No matter what we do or how well we do it, there’s no escaping the fact that some criticism is virtually guaranteed to come our way. And those moments are often some of the toughest we all face in work and life.
The problem is that no one thinks they have a problem with receiving feedback, and almost everyone will insist they desire it. But truth be told, most people could use some help with how to receive feedback with grace and modesty.
Take the lesson below to learn what goes into receiving feedback like a pro. And please take the accompanying quiz at the end. Good luck and Happy Learning!
Myra – a highly regarded creative director in the digital media industry – was three months into a new job and was having a particularly good day before her CEO called her into his cabin.
He smiled warmly, waved her into a chair, and said,
CEO – “Hey Myra. Nothing really, I’ve noticed you around at work, and I just wanted to share an observation about you.
Myra sat up in her chair, beamed a winning smile, and leaned forward attentively, notes at the ready.
“Yess! Just three months in and the CEO already noticed me. Well done, Myra”
CEO – “I need you to be more creative.”
“Ridiculous! You’ve got to be kidding me.”
“I am thcce creative director of this company. Cre-a-tive is in my job title! And I’m very very good at it.
“This is contrary to every piece of feedback I’ve received my entire career.”
Quieting her thoughts, Myra was relieved she still had a smile on – albeit a tight-lipped one. The CEO quickly said something friendly, but Myra didn’t really register it.
Myra – “I think I’m fairly good at being creative. But sure, I’ll look into it. Thanks so much”, she nodded and rose to leave.
“You wouldn’t know creative if it popped up and slapped you in the face. Don’t you dare lecture me on creative.”
Myra walked out the door, searching her phone for her head-hunter friend’s number.
Can you relate to Myra’s situation? Of course, you have. For no matter what we do or how well we do it, there’s no escaping the fact that some criticism is virtually guaranteed to come our way. And those moments are often some of the toughest we all face in work and life.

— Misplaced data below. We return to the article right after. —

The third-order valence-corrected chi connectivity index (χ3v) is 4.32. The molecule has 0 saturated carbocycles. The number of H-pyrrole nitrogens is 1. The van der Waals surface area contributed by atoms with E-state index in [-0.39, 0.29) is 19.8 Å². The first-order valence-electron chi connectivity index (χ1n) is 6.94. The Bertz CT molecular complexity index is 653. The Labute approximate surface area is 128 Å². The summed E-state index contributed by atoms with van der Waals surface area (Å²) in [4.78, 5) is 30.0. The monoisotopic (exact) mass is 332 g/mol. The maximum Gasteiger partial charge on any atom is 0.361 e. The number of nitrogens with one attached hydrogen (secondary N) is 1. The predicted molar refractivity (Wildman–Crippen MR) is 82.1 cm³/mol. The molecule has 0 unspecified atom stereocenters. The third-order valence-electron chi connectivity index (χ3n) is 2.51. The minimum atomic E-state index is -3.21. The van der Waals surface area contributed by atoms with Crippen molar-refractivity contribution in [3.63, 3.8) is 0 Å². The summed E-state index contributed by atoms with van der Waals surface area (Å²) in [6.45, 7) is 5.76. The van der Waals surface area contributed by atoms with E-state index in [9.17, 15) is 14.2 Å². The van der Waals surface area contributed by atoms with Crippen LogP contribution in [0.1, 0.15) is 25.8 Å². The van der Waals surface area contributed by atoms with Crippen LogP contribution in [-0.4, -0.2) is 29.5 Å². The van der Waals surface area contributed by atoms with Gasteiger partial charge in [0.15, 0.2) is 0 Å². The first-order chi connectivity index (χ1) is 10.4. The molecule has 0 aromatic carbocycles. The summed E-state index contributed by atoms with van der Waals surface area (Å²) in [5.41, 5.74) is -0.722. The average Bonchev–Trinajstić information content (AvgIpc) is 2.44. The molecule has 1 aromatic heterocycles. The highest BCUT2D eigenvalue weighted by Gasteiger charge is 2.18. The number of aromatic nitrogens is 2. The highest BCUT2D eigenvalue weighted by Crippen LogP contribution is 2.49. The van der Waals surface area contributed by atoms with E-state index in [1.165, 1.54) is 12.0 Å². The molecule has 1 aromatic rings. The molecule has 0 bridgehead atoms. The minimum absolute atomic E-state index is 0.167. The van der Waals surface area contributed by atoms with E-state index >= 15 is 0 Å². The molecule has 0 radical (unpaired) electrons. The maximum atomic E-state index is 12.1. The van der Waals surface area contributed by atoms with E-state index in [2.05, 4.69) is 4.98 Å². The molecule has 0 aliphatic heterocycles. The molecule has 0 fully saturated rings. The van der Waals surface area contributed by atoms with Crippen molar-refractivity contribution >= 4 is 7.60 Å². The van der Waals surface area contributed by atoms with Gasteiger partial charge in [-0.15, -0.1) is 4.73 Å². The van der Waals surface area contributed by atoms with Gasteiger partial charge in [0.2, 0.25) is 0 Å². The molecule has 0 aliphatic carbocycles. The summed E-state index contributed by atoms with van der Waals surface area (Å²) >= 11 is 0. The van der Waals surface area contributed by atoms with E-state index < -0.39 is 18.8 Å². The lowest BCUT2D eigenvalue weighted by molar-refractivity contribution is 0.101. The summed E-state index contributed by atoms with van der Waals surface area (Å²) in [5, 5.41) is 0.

And for the record, Myra’s reaction was natural.
No one thinks they have a problem with receiving feedback, and almost everyone will insist they desire it.
What everyone truly wants though is to be adored and have everyone think they’re awesome – and to be told that.
And criticism, by definition, is an indication that there are some flaws in our perceived, picture perfect self -images that need work. And that can make receiving feedback particularly painful at times. As it turns out, there’s a psychological basis for this discomfort.
Let’s face it. It’s not reflexive for us to feel like we’re wrong, and it’s even harder for us to hear that from others. That’s because
1. Our brains view criticism as a threat to our survival
Because our brains are protective of us, neuroscientists say they go out of their way to make sure we always feel like we’re in the right–even when we’re not.
And when we receive criticism, our brain tries to protect us from the threat it perceives to our place in the social order of things.
“Threats to our standing in the eyes of others are remarkably potent biologically, almost as those to our very survival,” says psychologist Daniel Goleman. In other words, what people think of us matters deeply to us, leaving us feeling very vulnerable if our good reputation is threatened. No wonder feedback is tough for us -not just to hear, but also to offer.
2. We remember criticism strongly but inaccurately
Sometimes feedback doesn’t feel “true” to us because we’re simply unaware of it. It sits squarely in a blind spot. And that plays out in a very interesting way.
Charles Jacobs, author of Management Rewired: Why Feedback Doesn’t Work, says that when we hear information that conflicts with our self-image, our instinct is to first change the information, rather than ourselves.
But although criticism is more likely to be remembered incorrectly, we don’t often forget it.
Clifford Nass, a professor of communication at Stanford University, says “almost everyone remembers negative things more strongly and in more detail.”
It’s called a negativity bias. Our brains have evolved separate, more sensitive brain circuits to handle negative information and events, and they process the bad stuff more thoroughly than positive things. That means receiving criticism will always have a greater impact than receiving praise.
Receiving feedback well doesn’t mean you have to take the feedback. Being good at receiving feedback means just that: that you receive it.
Unfortunately, in the heat of the moment, many of us react with defensiveness or—even worse—attack the person giving feedback. And once they are rebuffed, argued with, or subjected to your defensive behavior, coworkers and bosses are less likely to approach you again with helpful feedback. That is a gigantic setback – for one’s own growth and development.
So how do you tame the typical defensive reactions that erupt in the face of criticism?
The next time you receive constructive criticism from your manager or a peer, use these steps to handle the encounter with tact and grace.
1. Stop Your First Reaction